Bissoon, and his co-conspirators, Michael Jacques Joseph, 39, of Miami Beach, Fla., and Victor Torres, 40, of Apollo Beach, Fla., defrauded at least 11 banks, authorities said. Joseph and Torres are pending sentencing and have pled guilty.
Federal agents searched one of Bissoon’s residences and found multiple driver’s licenses, approximately 200 credit and/or debit cards, and more than 10 checkbooks. All of the items were in other people’s names.
Agents also found hundreds of documents containing victims’ personal identification information, about $70,000 in cash; tens of thousands of dollars worth of precious metals; and seven cellphones. Each of the cell phones was labeled with a victim’s name.
Court documents show that from 2012 through August 2020, Bissoon and co-conspirators used the Dark Web to obtain victims’ personal information. They also created fraudulent Social Security cards and driver’s licenses, which they then used to open financial accounts in the victims’ names.
Convenience checks in high dollar amounts were requested by Bissoon, and then money was drawn against the victims’ lines of credit.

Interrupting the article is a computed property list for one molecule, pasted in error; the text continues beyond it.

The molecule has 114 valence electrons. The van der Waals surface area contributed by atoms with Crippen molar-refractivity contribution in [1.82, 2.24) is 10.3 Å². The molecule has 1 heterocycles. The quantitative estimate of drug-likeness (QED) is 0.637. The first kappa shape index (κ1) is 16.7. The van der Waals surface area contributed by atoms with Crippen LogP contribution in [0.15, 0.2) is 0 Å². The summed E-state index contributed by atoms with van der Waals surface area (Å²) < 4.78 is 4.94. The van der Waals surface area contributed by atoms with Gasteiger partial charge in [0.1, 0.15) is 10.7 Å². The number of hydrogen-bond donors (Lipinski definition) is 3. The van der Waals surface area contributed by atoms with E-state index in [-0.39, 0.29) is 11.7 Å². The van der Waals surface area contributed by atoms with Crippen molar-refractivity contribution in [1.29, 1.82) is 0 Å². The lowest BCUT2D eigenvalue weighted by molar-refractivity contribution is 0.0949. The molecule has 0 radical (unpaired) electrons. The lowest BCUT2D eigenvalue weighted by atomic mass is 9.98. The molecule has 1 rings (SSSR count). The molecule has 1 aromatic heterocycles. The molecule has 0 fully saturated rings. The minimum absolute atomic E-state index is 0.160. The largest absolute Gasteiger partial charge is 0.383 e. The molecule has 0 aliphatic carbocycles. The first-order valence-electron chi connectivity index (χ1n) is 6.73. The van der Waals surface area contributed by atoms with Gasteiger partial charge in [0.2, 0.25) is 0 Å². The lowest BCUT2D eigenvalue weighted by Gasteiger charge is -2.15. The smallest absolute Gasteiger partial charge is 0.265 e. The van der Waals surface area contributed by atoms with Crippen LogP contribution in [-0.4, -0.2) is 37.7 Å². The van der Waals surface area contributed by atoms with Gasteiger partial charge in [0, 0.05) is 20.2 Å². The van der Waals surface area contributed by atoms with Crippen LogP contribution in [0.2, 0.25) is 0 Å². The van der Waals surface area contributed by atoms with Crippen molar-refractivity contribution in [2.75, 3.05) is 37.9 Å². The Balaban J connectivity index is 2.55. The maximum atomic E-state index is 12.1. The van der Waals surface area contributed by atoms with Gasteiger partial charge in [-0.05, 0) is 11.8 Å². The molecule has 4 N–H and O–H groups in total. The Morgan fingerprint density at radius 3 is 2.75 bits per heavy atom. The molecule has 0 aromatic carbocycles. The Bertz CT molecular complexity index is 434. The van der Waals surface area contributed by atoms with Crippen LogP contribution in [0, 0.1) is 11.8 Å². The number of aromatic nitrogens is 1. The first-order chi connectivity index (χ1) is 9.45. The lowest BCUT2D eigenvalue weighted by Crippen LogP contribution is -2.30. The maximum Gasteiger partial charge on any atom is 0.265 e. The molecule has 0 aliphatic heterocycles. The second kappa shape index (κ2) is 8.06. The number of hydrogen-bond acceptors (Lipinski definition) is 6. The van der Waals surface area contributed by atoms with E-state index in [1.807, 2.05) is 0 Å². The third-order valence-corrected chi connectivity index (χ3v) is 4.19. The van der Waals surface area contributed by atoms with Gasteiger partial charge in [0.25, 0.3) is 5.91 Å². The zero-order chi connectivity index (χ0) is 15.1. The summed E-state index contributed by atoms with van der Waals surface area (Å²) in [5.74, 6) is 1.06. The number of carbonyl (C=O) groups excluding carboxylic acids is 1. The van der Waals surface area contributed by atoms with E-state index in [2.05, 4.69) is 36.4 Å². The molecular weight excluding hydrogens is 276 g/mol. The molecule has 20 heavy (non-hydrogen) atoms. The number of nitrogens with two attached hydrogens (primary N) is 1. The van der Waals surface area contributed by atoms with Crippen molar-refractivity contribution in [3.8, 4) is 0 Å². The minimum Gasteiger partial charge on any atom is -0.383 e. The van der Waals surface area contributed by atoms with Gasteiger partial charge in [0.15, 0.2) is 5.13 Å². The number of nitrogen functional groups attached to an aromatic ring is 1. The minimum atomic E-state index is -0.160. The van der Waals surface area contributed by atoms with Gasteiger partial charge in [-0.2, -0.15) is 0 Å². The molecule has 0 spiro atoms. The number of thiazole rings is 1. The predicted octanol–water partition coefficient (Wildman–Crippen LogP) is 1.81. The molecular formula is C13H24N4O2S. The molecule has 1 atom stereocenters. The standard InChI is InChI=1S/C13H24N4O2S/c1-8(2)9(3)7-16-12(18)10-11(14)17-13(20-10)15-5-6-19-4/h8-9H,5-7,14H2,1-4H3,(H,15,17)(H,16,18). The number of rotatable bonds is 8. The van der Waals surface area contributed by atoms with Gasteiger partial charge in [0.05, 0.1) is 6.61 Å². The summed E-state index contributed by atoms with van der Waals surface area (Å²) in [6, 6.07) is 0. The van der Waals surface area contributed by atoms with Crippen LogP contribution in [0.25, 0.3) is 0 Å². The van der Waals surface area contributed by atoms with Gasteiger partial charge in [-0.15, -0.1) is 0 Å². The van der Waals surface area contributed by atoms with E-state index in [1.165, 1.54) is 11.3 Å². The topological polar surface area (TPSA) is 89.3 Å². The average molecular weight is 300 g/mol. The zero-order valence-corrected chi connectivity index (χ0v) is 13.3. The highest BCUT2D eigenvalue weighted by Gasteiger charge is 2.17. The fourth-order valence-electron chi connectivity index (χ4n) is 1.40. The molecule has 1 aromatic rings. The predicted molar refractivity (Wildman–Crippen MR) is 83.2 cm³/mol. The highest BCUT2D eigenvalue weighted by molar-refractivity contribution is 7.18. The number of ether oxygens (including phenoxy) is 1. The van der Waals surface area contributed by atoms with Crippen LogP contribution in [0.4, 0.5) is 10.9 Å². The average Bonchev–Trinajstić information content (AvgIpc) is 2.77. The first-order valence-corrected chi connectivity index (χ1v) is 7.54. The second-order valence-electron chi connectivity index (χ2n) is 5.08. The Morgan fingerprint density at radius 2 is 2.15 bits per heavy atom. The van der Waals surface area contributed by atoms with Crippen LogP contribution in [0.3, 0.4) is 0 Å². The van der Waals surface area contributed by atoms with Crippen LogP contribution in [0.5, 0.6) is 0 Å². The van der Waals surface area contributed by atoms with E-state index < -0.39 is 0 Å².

He also registered LLCs with states and the IRS to obtain business credit cards with higher credit limits.
Bissoon then separately applied for Economic Injury Disaster Loans from the Small Business Association using LLCs he established, again using individual victims’ personal information, claiming that those businesses were experiencing temporary difficulties and loss of revenue due to COVID-19.
Bissoon was charged in August 2020 and released on a bond in Florida. His pre-trial release was revoked when he attempted to steal another $150,000 from a bank, falsely claiming to be the victim of unauthorized bank transfers, authorities said.
A grand jury indicted Bissoon in September 2020, along with Joseph and Torres, on charges of conspiracy to commit bank fraud and mail fraud affecting a financial institution, as well as aggravated identity theft.
Bissoon had faced decades in prison as conspiracy to commit bank fraud and fraud affecting a financial institution each comes with a maximum 30-year federal prison sentence. Aggravated identity theft would have added two more years for each count.